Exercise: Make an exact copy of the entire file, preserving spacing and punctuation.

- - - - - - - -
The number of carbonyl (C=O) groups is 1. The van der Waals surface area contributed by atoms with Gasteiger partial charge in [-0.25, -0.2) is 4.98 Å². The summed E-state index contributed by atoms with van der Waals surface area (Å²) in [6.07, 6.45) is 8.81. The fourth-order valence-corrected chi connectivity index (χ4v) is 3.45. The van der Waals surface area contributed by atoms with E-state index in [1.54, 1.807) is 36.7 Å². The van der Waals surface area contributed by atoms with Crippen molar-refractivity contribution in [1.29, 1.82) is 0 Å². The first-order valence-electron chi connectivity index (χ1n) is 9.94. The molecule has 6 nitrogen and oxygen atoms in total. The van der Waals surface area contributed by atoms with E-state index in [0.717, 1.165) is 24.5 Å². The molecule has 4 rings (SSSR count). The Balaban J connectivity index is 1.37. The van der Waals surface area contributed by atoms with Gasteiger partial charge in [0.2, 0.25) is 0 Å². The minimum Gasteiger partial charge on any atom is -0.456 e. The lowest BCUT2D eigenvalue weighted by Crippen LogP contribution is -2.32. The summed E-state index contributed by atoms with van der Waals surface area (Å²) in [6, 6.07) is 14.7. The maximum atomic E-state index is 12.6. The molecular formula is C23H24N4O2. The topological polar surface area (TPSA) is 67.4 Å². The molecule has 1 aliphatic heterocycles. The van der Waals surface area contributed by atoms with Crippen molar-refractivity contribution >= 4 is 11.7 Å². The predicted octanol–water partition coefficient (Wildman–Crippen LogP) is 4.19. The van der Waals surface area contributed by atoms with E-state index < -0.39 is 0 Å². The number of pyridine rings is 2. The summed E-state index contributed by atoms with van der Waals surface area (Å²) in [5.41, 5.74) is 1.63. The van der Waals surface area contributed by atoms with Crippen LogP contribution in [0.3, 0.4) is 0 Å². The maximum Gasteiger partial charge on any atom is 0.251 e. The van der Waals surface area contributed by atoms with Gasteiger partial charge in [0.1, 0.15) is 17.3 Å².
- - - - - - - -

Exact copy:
The number of carbonyl (C=O) groups is 1. The van der Waals surface area contributed by atoms with Gasteiger partial charge in [-0.25, -0.2) is 4.98 Å². The summed E-state index contributed by atoms with van der Waals surface area (Å²) in [6.07, 6.45) is 8.81. The fourth-order valence-corrected chi connectivity index (χ4v) is 3.45. The van der Waals surface area contributed by atoms with E-state index in [1.54, 1.807) is 36.7 Å². The van der Waals surface area contributed by atoms with Crippen molar-refractivity contribution in [1.29, 1.82) is 0 Å². The first-order valence-electron chi connectivity index (χ1n) is 9.94. The molecule has 6 nitrogen and oxygen atoms in total. The van der Waals surface area contributed by atoms with E-state index in [0.717, 1.165) is 24.5 Å². The molecule has 4 rings (SSSR count). The Balaban J connectivity index is 1.37. The van der Waals surface area contributed by atoms with Gasteiger partial charge in [0.2, 0.25) is 0 Å². The minimum Gasteiger partial charge on any atom is -0.456 e. The lowest BCUT2D eigenvalue weighted by Crippen LogP contribution is -2.32. The summed E-state index contributed by atoms with van der Waals surface area (Å²) in [6, 6.07) is 14.7. The maximum atomic E-state index is 12.6. The molecular formula is C23H24N4O2. The topological polar surface area (TPSA) is 67.4 Å². The molecule has 1 aliphatic heterocycles. The van der Waals surface area contributed by atoms with Crippen molar-refractivity contribution >= 4 is 11.7 Å². The predicted octanol–water partition coefficient (Wildman–Crippen LogP) is 4.19. The van der Waals surface area contributed by atoms with E-state index < -0.39 is 0 Å². The number of pyridine rings is 2. The summed E-state index contributed by atoms with van der Waals surface area (Å²) in [5.41, 5.74) is 1.63. The van der Waals surface area contributed by atoms with Crippen LogP contribution in [0.3, 0.4) is 0 Å². The maximum Gasteiger partial charge on any atom is 0.251 e. The van der Waals surface area contributed by atoms with Gasteiger partial charge in [0.1, 0.15) is 17.3 Å².